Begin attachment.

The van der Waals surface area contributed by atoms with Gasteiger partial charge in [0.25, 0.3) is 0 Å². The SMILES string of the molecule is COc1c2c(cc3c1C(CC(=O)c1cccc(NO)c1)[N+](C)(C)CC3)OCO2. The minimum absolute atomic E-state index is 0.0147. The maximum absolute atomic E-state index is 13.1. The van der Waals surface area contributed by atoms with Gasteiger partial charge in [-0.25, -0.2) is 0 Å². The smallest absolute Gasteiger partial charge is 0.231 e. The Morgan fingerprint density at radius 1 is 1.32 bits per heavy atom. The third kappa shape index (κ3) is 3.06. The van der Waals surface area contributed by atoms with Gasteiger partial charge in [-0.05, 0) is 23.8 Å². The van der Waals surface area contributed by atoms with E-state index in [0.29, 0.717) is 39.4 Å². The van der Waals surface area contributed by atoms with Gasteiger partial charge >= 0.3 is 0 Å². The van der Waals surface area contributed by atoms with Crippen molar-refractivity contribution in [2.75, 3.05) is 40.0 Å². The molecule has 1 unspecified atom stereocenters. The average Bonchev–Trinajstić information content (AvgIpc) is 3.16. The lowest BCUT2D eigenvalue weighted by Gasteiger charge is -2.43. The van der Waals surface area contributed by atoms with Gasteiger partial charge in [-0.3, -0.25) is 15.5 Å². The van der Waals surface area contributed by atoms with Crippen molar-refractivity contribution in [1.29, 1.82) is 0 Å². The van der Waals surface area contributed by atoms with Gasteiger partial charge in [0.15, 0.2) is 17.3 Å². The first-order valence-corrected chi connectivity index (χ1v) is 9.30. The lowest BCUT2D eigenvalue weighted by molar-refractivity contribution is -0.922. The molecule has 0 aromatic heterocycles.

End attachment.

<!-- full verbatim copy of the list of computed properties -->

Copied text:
The van der Waals surface area contributed by atoms with Gasteiger partial charge in [0.25, 0.3) is 0 Å². The SMILES string of the molecule is COc1c2c(cc3c1C(CC(=O)c1cccc(NO)c1)[N+](C)(C)CC3)OCO2. The minimum absolute atomic E-state index is 0.0147. The maximum absolute atomic E-state index is 13.1. The van der Waals surface area contributed by atoms with Gasteiger partial charge in [-0.25, -0.2) is 0 Å². The smallest absolute Gasteiger partial charge is 0.231 e. The Morgan fingerprint density at radius 1 is 1.32 bits per heavy atom. The third kappa shape index (κ3) is 3.06. The van der Waals surface area contributed by atoms with Gasteiger partial charge in [-0.05, 0) is 23.8 Å². The van der Waals surface area contributed by atoms with E-state index in [0.29, 0.717) is 39.4 Å². The van der Waals surface area contributed by atoms with Gasteiger partial charge >= 0.3 is 0 Å². The van der Waals surface area contributed by atoms with Crippen molar-refractivity contribution in [2.75, 3.05) is 40.0 Å². The molecule has 1 unspecified atom stereocenters. The average Bonchev–Trinajstić information content (AvgIpc) is 3.16. The lowest BCUT2D eigenvalue weighted by Gasteiger charge is -2.43. The van der Waals surface area contributed by atoms with Gasteiger partial charge in [-0.3, -0.25) is 15.5 Å². The van der Waals surface area contributed by atoms with Crippen molar-refractivity contribution in [1.29, 1.82) is 0 Å². The van der Waals surface area contributed by atoms with Gasteiger partial charge in [0.15, 0.2) is 17.3 Å². The first-order valence-corrected chi connectivity index (χ1v) is 9.30. The lowest BCUT2D eigenvalue weighted by molar-refractivity contribution is -0.922. The molecule has 0 aromatic heterocycles.